Format

Send to

Choose Destination
See comment in PubMed Commons below
Endocrinology. 2013 Feb;154(2):718-26. doi: 10.1210/en.2012-1913. Epub 2012 Dec 18.

Gastric expression of plasminogen activator inhibitor (PAI)-1 is associated with hyperphagia and obesity in mice.

Author information

1
Departments of Cell and Molecular Physiology, Institute of Translational Medicine, University of Liverpool, Liverpool L69 3BX, United Kingdom.

Abstract

The adipokine plasminogen activator inhibitor (PAI)-1 is increased in plasma of obese individuals and exhibits increased expression in the stomachs of individuals infected with Helicobacter. To investigate the relevance of gastric PAI-1, we used 1.1 kb of the H(+)/K(+)β subunit promoter to overexpress PAI-1 specifically in mouse gastric parietal cells (PAI-1-H/Kβ mice). We studied the physiological, biochemical, and behavioral characteristics of these and mice null for PAI-1 or a putative receptor, urokinase plasminogen activator receptor (uPAR). PAI-1-H/Kβ mice had increased plasma concentrations of PAI-1 and increased body mass, adiposity, and hyperphagia compared with wild-type mice. In the latter, food intake was inhibited by cholecystokinin (CCK)8s, but PAI-1-H/Kβ mice were insensitive to the satiating effects of CCK8s. PAI-1-H/Kβ mice also had significantly reduced expression of c-fos in the nucleus tractus solitarius in response to CCK8s and refeeding compared with wild-type mice. Exogenous PAI-1 reversed the effects of CCK8s on food intake and c-fos levels in the nucleus tractus solitarius of wild-type mice, but not uPAR-null mice. Infection of C57BL/6 mice with Helicobacter felis increased gastric abundance of PAI-1 and reduced the satiating effects of CCK8s, whereas the response to CCK8s was maintained in infected PAI-1-null mice. In cultured vagal afferent neurons, PAI-1 inhibited stimulation of neuropeptide Y type 2 receptor (Y2R) expression by CCK8s. Thus, gastric expression of PAI-1 is associated with hyperphagia, moderate obesity, and resistance to the satiating effects of CCK indicating a new role in suppressing signals from the upper gut that inhibit food intake.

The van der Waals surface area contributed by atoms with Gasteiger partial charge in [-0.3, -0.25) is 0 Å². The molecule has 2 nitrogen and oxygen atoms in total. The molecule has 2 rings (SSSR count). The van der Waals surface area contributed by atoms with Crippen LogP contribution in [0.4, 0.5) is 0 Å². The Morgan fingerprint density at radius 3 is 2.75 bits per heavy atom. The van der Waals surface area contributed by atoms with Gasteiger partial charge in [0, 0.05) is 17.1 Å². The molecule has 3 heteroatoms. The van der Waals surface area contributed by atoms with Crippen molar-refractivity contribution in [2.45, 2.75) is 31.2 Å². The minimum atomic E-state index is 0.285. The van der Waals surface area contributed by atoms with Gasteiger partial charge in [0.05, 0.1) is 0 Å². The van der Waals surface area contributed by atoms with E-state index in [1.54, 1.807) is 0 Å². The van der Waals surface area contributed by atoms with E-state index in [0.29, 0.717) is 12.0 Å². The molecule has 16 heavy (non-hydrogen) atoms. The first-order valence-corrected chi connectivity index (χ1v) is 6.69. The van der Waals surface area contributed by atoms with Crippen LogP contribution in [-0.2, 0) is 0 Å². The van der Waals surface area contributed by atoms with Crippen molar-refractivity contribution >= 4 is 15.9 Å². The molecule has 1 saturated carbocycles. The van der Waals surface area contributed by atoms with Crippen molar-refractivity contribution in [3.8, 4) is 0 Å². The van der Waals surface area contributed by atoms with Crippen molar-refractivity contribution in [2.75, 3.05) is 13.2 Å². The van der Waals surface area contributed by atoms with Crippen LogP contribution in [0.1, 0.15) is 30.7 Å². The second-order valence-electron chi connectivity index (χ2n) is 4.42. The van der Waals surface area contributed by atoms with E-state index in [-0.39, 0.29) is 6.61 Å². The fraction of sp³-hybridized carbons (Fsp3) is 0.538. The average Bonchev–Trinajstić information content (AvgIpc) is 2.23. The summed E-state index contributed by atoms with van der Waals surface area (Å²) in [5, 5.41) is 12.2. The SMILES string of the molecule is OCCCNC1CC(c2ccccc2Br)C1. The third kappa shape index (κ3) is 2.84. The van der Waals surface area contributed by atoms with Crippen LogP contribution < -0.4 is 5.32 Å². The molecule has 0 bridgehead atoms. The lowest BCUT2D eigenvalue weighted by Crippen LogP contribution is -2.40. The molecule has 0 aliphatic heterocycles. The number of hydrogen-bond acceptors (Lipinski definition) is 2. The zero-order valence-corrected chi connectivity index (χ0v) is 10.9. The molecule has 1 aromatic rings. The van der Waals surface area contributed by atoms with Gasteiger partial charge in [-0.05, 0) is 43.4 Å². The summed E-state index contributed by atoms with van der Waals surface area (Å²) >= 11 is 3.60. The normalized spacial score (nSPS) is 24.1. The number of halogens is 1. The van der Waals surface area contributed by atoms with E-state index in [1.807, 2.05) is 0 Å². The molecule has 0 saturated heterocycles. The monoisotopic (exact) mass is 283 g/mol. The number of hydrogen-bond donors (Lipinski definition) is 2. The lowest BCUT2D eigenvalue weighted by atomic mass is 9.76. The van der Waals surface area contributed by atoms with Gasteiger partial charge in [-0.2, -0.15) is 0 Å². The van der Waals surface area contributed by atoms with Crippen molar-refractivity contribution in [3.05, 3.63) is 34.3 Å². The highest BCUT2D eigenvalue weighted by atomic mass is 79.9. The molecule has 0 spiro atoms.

PMID:
23254194
PMCID:
PMC3724960
DOI:
10.1210/en.2012-1913
[Indexed for MEDLINE]
Free PMC Article
PubMed Commons home

PubMed Commons

0 comments
How to join PubMed Commons

    Supplemental Content

    Full text links

    Icon for Silverchair Information Systems Icon for PubMed Central
    Loading ...
    Support Center